Car Care Tips Every Woman Driver Should Know
Here at AskPatty, we receive thousands of auto-related questions from women looking for advice from our expert panel.
|Of these, about 85% are women with questions about car care – so it's clear that this is something women want to know about!|
This spring we're teaming up with Sears Auto Center to present a free Car Care Clinic to keep “Women on the Move”, so we're kicking things off with some great must-know car care tips. If you're looking for a little Car Care 101, read on – if you want to learn even more, get to a Sears Auto Center Car Care Clinic on May 21!
April is National Car Care Month, so now's the time to spend a little time and money on some simple maintenance jobs, and it will save you big money and hassle all year.
Check your tires: Even if your car has a tire-pressure monitor, it is a good idea to check your tire pressure once a month. Under-inflated tires, even a few pounds that won’t trigger your dashboard monitor, will cause premature wear and harm fuel economy.
Volvo Cars has created an awareness campaign called #DrivingDirty – a movement focused on water conservation in the midst of California’s current drought. Inspired by the efforts of Steve Hinkle, President and GM of Volvo San Diego, Volvo is asking Californians and their neighbors to stop washing their cars for one month – potentially saving 18 million* gallons of water throughout the state. (*Statistics based on washing your car at home.)
Daylight Saving Time has ended, and that means fewer hours of daylight until we set the clocks ahead again in spring. Before hitting the road, it is a wise idea to make sure your vehicle's lights are in proper working order, says the non-profit Car Care Council.
"Lights play a critical role in safe driving, as the chance of an accident increases if you can't see or be seen," said Rich White, executive director, Car Care Council. "From the driver's seat you may not notice a light that isn't working, so inspect all of your car's lights and replace those that are out."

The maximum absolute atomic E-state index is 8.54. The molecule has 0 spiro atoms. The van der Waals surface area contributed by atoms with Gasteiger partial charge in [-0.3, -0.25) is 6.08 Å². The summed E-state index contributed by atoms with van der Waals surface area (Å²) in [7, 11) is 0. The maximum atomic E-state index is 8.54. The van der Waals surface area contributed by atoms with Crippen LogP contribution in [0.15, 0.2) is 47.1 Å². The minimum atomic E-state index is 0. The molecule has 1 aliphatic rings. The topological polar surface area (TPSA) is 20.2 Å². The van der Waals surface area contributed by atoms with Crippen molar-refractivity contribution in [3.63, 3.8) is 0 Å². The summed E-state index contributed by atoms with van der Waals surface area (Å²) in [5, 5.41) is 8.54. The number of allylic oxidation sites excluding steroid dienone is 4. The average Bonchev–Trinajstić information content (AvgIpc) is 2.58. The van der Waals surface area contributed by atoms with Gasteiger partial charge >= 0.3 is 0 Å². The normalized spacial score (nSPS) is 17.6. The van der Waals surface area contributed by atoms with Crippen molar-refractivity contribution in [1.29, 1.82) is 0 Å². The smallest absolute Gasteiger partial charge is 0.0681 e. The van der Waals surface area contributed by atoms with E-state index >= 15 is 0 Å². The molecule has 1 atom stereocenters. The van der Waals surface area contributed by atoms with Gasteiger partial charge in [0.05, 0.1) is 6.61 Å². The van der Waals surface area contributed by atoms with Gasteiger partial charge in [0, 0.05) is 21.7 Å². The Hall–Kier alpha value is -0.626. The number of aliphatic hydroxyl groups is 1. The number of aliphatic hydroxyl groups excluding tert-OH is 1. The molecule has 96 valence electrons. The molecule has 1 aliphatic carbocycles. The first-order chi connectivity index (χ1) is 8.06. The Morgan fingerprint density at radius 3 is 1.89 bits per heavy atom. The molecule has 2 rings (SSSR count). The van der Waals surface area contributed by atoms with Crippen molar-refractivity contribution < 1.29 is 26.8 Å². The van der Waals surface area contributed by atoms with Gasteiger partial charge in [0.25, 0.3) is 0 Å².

The non-profit @CarCareCouncil is hosting a Twitter chat on Thursday to help educate drivers about the importance of preventative vehicle maintenance and getting their vehicle ready for winter. Please join in at 2pm EDT on October 15, 2015, to discuss #FallCarCare.
Joining the conversation is easy! Participants are invited to join the twitter chat to ask and respond to questions, and to share about the event by favoriting and retweeting using the #FallCarCare hashtag to share with your followers. They also encourage you to write and send your own tweets using the hashtag #FallCarCare.
To prep you for the event, the Car Care Council is sharing the ten fall car care tips below.
You just purchased an automobile. New or used vehicles almost always come equipped with an owner's manual. But most women – more even than men – tend to just glance through it and then put it in the glove compartment to gather dust, and eventually be hidden behind the collections of other paraphernalia that seems to accumulate there.
You are excited. I know you want to get in that new car, and just drive away and show it to all your friends. You really don’t want to take the time to read the manual, perhaps thinking you can read it later. But times have changed. In the ‘50’s all we had was AM radios to keep us entertained. In today’s vehicles, the technological accessories have taken over our once-clean dashboards, converting them into intricate space-age display units, comparable to those found in Star Wars Starship decks. Very few new vehicles today come in basic plain vanilla.
Saving money and making it last as long as possible is something many people attempt each and every day. It’s surprising however that as much as people want to save money, they forget about looking after their vehicle. So let’s take a look at ways to keep your vehicle in shape without having to spend a bucket load of cash on car maintenance.
I often ask the students I’m teaching to drive who’s responsible for the maintenance of the vehicle; the owner of the vehicle or the driver? The correct answer is both. If the owner isn’t the sole driver of the vehicle, the driver should inform the owner if something isn’t working properly. The owner can either fix it themselves or have a professional do it.
Protect the body. Free the soul. That’s the message of the latest campaign from Turtle Wax. It’s about feeling confident in your car and seizing the open road. Starting today, Turtle Wax is giving car lovers a once-in-a-lifetime opportunity to choose their own adventure.
Turtle Wax believes cars are meant to be driven, not to collect dust in your garage. They should roar, screech, and skid. And no matter the make, model, or year, you deserve to feel great owning and driving your car.